(U-WIRE) LINCOLN, Neb. – Back in 1992, the Melissa virus would have passed by mostly unnoticed except by a handful of people concerned with computers and some members of the media trying to get America to care.
Don’t laugh and pass it off as impossible, because it happened, more or less.
In 1992, in the middle of February, the whispers began rippling through the computer geeks, a word on their lips, a name: Michelangelo.
On March 6, Michelangelo’s birthday, the virus would systematically erase the entire hard drive of the infected computer. On that day, thousands of computers lay powerless, as their users fretted nervously that their machines might be infected.
For one day, much of the computer world lay silent.
Days later, a disinfectant would slowly begin to seep around the Internet and the Michelangelo virus would fade into anonymity. Many would forget its name, and many of those whose lives were not touched by computers never even knew the virus existed.
Fast forward to 1999, as a virus known as the Melissa virus combs over the ‘Net like wildfire, infecting computer after computer. Servers are shut down and the virus distributes itself to 50 people if certain conditions are met.
And the media is going to make sure you’re aware of it and what you can do about it.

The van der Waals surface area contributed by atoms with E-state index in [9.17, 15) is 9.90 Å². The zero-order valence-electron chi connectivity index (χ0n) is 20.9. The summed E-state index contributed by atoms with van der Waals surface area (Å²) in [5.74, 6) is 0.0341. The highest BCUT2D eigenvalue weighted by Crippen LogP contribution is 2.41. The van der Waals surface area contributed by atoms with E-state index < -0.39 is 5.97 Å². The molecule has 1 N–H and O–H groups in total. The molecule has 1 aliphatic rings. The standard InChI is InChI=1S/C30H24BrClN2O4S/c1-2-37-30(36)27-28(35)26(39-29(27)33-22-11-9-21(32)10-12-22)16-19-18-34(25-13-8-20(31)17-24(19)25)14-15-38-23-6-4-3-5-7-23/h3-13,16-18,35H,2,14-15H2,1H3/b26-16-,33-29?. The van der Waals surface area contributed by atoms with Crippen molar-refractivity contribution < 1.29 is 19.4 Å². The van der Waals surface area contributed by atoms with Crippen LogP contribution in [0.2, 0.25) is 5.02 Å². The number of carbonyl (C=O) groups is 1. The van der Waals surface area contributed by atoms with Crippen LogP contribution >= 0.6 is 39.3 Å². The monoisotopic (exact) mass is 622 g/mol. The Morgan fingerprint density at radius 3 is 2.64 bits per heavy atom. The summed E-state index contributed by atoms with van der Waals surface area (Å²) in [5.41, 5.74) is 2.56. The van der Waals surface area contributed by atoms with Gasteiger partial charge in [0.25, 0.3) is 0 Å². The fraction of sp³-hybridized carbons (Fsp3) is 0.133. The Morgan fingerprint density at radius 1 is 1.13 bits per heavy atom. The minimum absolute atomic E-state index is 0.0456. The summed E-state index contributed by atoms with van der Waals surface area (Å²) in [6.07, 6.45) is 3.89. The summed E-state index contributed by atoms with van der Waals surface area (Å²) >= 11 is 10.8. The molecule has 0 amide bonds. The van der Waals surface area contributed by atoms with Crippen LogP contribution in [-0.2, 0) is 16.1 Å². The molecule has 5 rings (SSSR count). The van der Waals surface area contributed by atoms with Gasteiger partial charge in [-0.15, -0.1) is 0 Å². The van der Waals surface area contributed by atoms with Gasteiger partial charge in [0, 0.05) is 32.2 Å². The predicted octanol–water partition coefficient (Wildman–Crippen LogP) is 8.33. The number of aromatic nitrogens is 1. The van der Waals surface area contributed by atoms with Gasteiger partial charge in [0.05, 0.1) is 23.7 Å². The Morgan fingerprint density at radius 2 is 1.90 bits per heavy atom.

In 1992, the Internet was still growing, just in its toddler phase, taking its baby steps if you will. In 1999, the Internet is running like a teenager who just got the keys to the car for the first time. Where once the Internet was something almost no one used; now if you’re not on the ‘Net, you’re out of touch.
The former realm of hackers and nerds has been opened up to soccer moms, single parents and upper-class business folk who are still learning that there isn’t an “Any” key on a keyboard. With the influx of people comes a new breed of students.
It’s good to see the media is catering to the people who use a tool they barely understand, simplifying it down and helping them see into the basic premise of the problem. Computer awareness is increasing. People are learning that a computer is more like a car than a television.
People are no longer afraid to learn about the machines that once intimidated them and that’s the first big step. Sure, the computer world isn’t as simple as it could be, but the more you know, the more dangerous you are.
That’s one lesson the hackers will be more than happy to share.
-Staff editorial from the University of Nebraska’s Daily Nebraskan.